It’s only been a month since Velocity Dance Center officially opened the V2 “temporary arts space” in the old Value Village building on 11th Ave, and the new residents have already churned out an impressive display of creativity.
“It’s exciting what’s already happened,” said Tonya Lockyer, Velocity’s artistic director and former executive director. “And only more is in store.”
Since Value Village departed from the auto row-era Kelly-Springfield Motor Truck Company building on 11th and E Pine last year, Legacy Commercial’s plans for a mixed-use development on the site have been significantly slowed due to a landmark protections decision. While the project gets sorted out, the 12th Ave dance studio signed a six-month, below market-rate lease with Legacy in February and opened V2 in early March.
Initiated by the Capitol Hill Arts District, and propped up by a $20,000 grant from the city’s Office of Arts and Culture, the 30,000-square-foot space is being put to use for dance performance, offices, rental studios, and storage. It is also home to the event company One Reel, which will be staging its Bumbershoot operations out of V2 this year.
Lockyer says it’s been a “fast turn around” to get V2 up and running and there is still a lot of work to be done, including painting the walls and getting city permits for public events. Even so, Velocity has already hosted visual artists, dancers, and choreographers through their in-house residency program, which allows residents to work out of V2 for free or at highly subsidized rents.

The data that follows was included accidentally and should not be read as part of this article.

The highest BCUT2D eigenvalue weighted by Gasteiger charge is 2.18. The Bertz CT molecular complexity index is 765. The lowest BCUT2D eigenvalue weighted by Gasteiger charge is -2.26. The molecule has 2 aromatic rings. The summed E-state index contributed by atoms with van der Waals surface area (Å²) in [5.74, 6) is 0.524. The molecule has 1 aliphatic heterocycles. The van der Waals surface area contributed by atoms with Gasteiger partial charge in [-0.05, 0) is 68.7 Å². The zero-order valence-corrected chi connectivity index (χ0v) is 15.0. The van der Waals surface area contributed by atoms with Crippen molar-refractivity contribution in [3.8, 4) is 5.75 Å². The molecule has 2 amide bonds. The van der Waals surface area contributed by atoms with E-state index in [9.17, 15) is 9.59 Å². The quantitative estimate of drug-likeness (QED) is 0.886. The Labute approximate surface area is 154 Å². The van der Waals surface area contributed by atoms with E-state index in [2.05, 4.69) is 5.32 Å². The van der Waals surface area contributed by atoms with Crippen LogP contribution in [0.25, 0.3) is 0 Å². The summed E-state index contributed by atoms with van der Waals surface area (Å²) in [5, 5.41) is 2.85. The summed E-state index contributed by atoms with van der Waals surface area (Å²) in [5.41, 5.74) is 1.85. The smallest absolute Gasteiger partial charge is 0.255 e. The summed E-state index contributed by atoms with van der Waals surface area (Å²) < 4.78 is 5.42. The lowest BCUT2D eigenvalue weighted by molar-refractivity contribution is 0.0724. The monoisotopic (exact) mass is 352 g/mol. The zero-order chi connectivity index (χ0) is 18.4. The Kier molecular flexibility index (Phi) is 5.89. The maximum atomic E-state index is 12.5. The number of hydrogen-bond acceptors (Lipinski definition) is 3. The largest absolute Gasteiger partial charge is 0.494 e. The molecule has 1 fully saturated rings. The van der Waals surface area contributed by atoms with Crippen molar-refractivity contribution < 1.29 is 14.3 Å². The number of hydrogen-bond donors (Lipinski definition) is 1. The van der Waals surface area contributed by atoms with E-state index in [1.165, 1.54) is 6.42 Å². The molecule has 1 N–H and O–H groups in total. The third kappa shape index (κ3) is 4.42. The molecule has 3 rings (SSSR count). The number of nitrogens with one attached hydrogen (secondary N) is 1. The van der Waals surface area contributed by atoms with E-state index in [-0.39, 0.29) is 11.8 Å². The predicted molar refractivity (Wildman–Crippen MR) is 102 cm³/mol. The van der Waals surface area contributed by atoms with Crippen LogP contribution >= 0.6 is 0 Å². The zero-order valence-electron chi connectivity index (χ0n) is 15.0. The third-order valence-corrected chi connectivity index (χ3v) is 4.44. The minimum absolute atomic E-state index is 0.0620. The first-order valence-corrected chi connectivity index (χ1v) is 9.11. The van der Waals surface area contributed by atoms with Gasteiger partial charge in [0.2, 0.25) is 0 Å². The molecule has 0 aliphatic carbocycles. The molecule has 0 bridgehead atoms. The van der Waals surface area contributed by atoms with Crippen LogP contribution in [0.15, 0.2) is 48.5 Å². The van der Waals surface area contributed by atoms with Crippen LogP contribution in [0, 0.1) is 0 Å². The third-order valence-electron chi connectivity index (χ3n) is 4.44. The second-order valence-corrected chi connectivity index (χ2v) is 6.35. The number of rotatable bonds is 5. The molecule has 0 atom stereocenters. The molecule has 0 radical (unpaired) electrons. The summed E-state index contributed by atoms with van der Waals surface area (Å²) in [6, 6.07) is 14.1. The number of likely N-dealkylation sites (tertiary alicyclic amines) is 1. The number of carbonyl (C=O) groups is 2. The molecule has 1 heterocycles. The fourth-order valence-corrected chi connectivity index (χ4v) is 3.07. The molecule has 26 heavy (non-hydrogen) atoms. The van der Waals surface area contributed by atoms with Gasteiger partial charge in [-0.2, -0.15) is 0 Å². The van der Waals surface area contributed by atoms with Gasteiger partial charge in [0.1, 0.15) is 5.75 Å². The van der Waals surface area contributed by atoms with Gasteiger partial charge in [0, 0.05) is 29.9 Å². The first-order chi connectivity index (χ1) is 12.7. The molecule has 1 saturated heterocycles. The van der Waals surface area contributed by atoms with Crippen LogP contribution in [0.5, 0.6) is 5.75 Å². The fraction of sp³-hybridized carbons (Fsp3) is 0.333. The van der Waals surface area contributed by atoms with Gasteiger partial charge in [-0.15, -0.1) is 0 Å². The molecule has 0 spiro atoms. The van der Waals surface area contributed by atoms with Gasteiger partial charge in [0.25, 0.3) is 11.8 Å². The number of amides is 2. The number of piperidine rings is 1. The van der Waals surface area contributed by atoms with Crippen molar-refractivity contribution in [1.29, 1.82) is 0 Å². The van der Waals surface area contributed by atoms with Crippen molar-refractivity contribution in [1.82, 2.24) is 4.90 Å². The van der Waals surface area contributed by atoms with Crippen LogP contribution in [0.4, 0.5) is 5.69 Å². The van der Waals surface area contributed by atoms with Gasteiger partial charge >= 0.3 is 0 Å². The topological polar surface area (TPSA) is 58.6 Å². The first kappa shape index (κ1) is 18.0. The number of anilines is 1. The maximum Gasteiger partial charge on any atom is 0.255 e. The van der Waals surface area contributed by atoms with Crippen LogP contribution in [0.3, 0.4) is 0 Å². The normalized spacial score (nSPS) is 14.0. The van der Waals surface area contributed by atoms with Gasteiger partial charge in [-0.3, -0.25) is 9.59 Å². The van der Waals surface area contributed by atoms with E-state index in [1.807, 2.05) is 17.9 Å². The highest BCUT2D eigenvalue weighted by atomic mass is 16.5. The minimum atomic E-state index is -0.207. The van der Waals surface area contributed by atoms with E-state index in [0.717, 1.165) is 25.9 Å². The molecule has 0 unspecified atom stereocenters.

Residents have included local dance choreographer Kate Wallich, who recently sold-out Seattle’s Moore Theatre with her one-time show Industrial Ballet — Velocity’s largest production to date. Dance choreographer Alice Gostia worked in the space as she gears up for of a large production at the Seattle waterfront this summer and Seattle-based drag queen and dancer Cherdonna Shinatra collaborated with local street artist 179 to do a mural in V2.
“Painters usually have a studio where they can stay in and work out of. For dancers, that doesn’t happen very often,” said Lockyer. “This means they can set up shop, they can bring in musicians and rehearse at full volume. It means that they can make a creative home here.”
Saint Genet, an artistic environmental installation group, is also working out of V2 on a new production ahead of a European tour.
But V2 isn’t limited to just fostering the long-term work of its residents. Studios and common spaces are available for hourly rentals, too. There is also storage space in what used to be the basement of Value Village, where furniture and ancient electronics were once housed.
“Anybody can apply if they just want to use the space for a couple hours,” Lockyer said. “If somebody just wants to rent the space for a video shoot or a rehearsal, or they just need a small gathering, (they should apply).”
V2 is also looking for volunteers, especially those interested in adding some color to the walls. “Paint With Kate” will be a public event on
May 30th April 30th where participants will paint V2’s walls alongside Wallich.
V2 organizers are keeping their next big project under wraps for the time being. V2 will be holding an official soft opening for the public in June, as well as other in-house performances which will be open to the public.
V2 also represents a potential blueprint for Velocity in setting up satellite arts spaces around the city, as opposed to investing in one big dance center. A recent survey of Velocity stakeholders found overwhelming support for such satellite spaces.
Though V2 was dubbed a temporary arts space, Lockyer said Velocity plans to renew their lease once it’s up later this year. “Legacy is moving forward on wanting to develop the (building) and we will be in this space until they get approval to take the next step,” she said.
The collaboration is a promising sign in a city which has traditionally thought of artists and developers as adversaries. “It’s really exciting for the (arts) district to being able to connect arts organization with the developers,” she said. “It could be a big win for the city, bringing artists together with developers.”